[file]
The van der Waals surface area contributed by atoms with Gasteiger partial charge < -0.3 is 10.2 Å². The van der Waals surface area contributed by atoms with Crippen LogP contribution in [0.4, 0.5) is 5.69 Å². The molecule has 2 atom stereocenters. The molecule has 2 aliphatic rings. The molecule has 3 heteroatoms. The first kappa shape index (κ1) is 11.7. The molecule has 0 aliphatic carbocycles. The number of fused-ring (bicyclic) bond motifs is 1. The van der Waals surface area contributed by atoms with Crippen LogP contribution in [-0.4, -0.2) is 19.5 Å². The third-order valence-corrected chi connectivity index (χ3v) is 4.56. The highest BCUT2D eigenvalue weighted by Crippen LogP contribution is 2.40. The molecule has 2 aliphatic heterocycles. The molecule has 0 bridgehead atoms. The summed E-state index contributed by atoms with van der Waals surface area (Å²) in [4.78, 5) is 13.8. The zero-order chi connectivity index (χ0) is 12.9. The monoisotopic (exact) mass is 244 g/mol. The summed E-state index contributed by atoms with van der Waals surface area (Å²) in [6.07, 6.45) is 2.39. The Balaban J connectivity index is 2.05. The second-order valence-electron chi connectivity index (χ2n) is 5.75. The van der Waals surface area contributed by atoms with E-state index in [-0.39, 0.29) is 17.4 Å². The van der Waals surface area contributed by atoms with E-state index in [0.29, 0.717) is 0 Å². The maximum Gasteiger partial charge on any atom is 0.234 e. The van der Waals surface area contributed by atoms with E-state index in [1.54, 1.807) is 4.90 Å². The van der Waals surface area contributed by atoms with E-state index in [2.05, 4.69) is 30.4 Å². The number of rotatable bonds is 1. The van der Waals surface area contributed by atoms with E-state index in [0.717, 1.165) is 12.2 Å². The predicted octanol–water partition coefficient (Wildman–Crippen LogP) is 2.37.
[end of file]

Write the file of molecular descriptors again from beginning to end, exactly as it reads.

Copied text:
The van der Waals surface area contributed by atoms with Gasteiger partial charge < -0.3 is 10.2 Å². The van der Waals surface area contributed by atoms with Crippen LogP contribution in [0.4, 0.5) is 5.69 Å². The molecule has 2 atom stereocenters. The molecule has 2 aliphatic rings. The molecule has 3 heteroatoms. The first kappa shape index (κ1) is 11.7. The molecule has 0 aliphatic carbocycles. The number of fused-ring (bicyclic) bond motifs is 1. The van der Waals surface area contributed by atoms with Crippen LogP contribution in [-0.4, -0.2) is 19.5 Å². The third-order valence-corrected chi connectivity index (χ3v) is 4.56. The highest BCUT2D eigenvalue weighted by Crippen LogP contribution is 2.40. The molecule has 2 aliphatic heterocycles. The molecule has 0 bridgehead atoms. The summed E-state index contributed by atoms with van der Waals surface area (Å²) in [4.78, 5) is 13.8. The zero-order chi connectivity index (χ0) is 12.9. The monoisotopic (exact) mass is 244 g/mol. The summed E-state index contributed by atoms with van der Waals surface area (Å²) in [6.07, 6.45) is 2.39. The Balaban J connectivity index is 2.05. The second-order valence-electron chi connectivity index (χ2n) is 5.75. The van der Waals surface area contributed by atoms with E-state index in [-0.39, 0.29) is 17.4 Å². The van der Waals surface area contributed by atoms with E-state index in [0.29, 0.717) is 0 Å². The maximum Gasteiger partial charge on any atom is 0.234 e. The van der Waals surface area contributed by atoms with E-state index in [1.54, 1.807) is 4.90 Å². The van der Waals surface area contributed by atoms with E-state index in [2.05, 4.69) is 30.4 Å². The number of rotatable bonds is 1. The van der Waals surface area contributed by atoms with E-state index in [0.717, 1.165) is 12.2 Å². The predicted octanol–water partition coefficient (Wildman–Crippen LogP) is 2.37.